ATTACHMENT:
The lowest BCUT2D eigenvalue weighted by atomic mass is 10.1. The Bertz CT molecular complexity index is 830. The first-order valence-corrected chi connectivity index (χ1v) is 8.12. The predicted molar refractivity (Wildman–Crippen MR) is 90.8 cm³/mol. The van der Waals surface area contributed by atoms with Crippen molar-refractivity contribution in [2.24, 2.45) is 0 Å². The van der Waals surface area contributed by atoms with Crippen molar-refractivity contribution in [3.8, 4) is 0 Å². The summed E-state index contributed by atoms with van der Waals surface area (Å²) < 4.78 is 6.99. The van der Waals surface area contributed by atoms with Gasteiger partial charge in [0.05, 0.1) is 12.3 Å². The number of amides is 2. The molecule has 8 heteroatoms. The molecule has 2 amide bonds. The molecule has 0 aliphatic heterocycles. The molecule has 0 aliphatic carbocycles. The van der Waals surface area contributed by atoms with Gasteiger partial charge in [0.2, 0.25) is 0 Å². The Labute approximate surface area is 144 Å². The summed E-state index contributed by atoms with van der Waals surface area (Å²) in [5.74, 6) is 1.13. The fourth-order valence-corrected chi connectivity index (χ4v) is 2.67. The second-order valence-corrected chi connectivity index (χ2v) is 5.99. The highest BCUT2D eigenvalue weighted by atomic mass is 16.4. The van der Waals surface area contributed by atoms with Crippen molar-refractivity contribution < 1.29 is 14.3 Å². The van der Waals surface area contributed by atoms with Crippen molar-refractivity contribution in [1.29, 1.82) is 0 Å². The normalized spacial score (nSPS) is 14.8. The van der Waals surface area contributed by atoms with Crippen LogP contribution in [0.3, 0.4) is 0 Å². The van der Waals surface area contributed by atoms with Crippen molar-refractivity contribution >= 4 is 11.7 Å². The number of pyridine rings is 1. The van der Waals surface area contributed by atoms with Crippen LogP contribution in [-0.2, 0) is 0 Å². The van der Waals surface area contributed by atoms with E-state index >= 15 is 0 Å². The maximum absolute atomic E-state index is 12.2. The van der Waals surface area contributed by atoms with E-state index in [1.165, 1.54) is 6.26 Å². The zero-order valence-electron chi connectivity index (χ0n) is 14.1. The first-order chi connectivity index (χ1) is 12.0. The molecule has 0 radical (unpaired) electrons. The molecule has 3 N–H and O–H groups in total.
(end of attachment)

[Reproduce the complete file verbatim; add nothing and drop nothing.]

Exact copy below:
The lowest BCUT2D eigenvalue weighted by atomic mass is 10.1. The Bertz CT molecular complexity index is 830. The first-order valence-corrected chi connectivity index (χ1v) is 8.12. The predicted molar refractivity (Wildman–Crippen MR) is 90.8 cm³/mol. The van der Waals surface area contributed by atoms with Crippen molar-refractivity contribution in [2.24, 2.45) is 0 Å². The van der Waals surface area contributed by atoms with Crippen molar-refractivity contribution in [3.8, 4) is 0 Å². The summed E-state index contributed by atoms with van der Waals surface area (Å²) < 4.78 is 6.99. The van der Waals surface area contributed by atoms with Gasteiger partial charge in [0.05, 0.1) is 12.3 Å². The number of amides is 2. The molecule has 8 heteroatoms. The molecule has 2 amide bonds. The molecule has 0 aliphatic heterocycles. The molecule has 0 aliphatic carbocycles. The van der Waals surface area contributed by atoms with Gasteiger partial charge in [0.2, 0.25) is 0 Å². The Labute approximate surface area is 144 Å². The summed E-state index contributed by atoms with van der Waals surface area (Å²) in [5.74, 6) is 1.13. The fourth-order valence-corrected chi connectivity index (χ4v) is 2.67. The second-order valence-corrected chi connectivity index (χ2v) is 5.99. The highest BCUT2D eigenvalue weighted by atomic mass is 16.4. The van der Waals surface area contributed by atoms with Crippen molar-refractivity contribution < 1.29 is 14.3 Å². The van der Waals surface area contributed by atoms with Crippen molar-refractivity contribution in [1.29, 1.82) is 0 Å². The normalized spacial score (nSPS) is 14.8. The van der Waals surface area contributed by atoms with Crippen LogP contribution in [0.3, 0.4) is 0 Å². The van der Waals surface area contributed by atoms with Crippen molar-refractivity contribution >= 4 is 11.7 Å². The number of pyridine rings is 1. The van der Waals surface area contributed by atoms with Crippen LogP contribution in [-0.2, 0) is 0 Å². The van der Waals surface area contributed by atoms with E-state index >= 15 is 0 Å². The maximum absolute atomic E-state index is 12.2. The van der Waals surface area contributed by atoms with E-state index in [1.165, 1.54) is 6.26 Å². The zero-order valence-electron chi connectivity index (χ0n) is 14.1. The first-order chi connectivity index (χ1) is 12.0. The molecule has 0 radical (unpaired) electrons. The molecule has 3 N–H and O–H groups in total.